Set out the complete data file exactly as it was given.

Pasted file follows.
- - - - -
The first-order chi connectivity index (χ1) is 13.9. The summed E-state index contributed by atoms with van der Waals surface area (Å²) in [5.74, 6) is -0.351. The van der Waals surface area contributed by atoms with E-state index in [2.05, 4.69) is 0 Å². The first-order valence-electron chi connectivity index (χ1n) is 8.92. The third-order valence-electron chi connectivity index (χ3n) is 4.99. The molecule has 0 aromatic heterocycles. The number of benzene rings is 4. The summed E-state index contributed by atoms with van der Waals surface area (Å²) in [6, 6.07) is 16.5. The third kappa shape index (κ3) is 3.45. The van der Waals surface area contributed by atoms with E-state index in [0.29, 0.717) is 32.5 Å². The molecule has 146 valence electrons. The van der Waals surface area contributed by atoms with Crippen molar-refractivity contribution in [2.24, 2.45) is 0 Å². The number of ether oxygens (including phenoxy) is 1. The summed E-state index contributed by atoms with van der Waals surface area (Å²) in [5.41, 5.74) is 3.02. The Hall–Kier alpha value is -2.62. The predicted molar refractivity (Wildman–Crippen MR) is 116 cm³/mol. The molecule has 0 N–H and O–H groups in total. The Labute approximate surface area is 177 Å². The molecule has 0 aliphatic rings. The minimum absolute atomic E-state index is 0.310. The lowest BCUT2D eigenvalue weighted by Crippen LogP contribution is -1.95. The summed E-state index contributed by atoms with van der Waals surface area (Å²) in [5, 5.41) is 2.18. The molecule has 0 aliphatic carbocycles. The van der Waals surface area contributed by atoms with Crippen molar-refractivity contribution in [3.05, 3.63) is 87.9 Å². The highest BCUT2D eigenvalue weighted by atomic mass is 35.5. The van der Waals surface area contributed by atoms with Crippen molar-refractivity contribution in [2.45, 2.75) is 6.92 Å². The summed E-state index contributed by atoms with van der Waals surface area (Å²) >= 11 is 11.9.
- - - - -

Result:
The first-order chi connectivity index (χ1) is 13.9. The summed E-state index contributed by atoms with van der Waals surface area (Å²) in [5.74, 6) is -0.351. The van der Waals surface area contributed by atoms with E-state index in [2.05, 4.69) is 0 Å². The first-order valence-electron chi connectivity index (χ1n) is 8.92. The third-order valence-electron chi connectivity index (χ3n) is 4.99. The molecule has 0 aromatic heterocycles. The number of benzene rings is 4. The summed E-state index contributed by atoms with van der Waals surface area (Å²) in [6, 6.07) is 16.5. The third kappa shape index (κ3) is 3.45. The van der Waals surface area contributed by atoms with E-state index in [0.29, 0.717) is 32.5 Å². The molecule has 146 valence electrons. The van der Waals surface area contributed by atoms with Crippen molar-refractivity contribution in [2.24, 2.45) is 0 Å². The number of ether oxygens (including phenoxy) is 1. The summed E-state index contributed by atoms with van der Waals surface area (Å²) in [5.41, 5.74) is 3.02. The Hall–Kier alpha value is -2.62. The predicted molar refractivity (Wildman–Crippen MR) is 116 cm³/mol. The molecule has 0 N–H and O–H groups in total. The Labute approximate surface area is 177 Å². The molecule has 0 aliphatic rings. The minimum absolute atomic E-state index is 0.310. The lowest BCUT2D eigenvalue weighted by Crippen LogP contribution is -1.95. The summed E-state index contributed by atoms with van der Waals surface area (Å²) in [5, 5.41) is 2.18. The molecule has 0 aliphatic carbocycles. The van der Waals surface area contributed by atoms with Crippen molar-refractivity contribution in [3.05, 3.63) is 87.9 Å². The highest BCUT2D eigenvalue weighted by atomic mass is 35.5. The van der Waals surface area contributed by atoms with Crippen molar-refractivity contribution in [2.45, 2.75) is 6.92 Å². The summed E-state index contributed by atoms with van der Waals surface area (Å²) >= 11 is 11.9.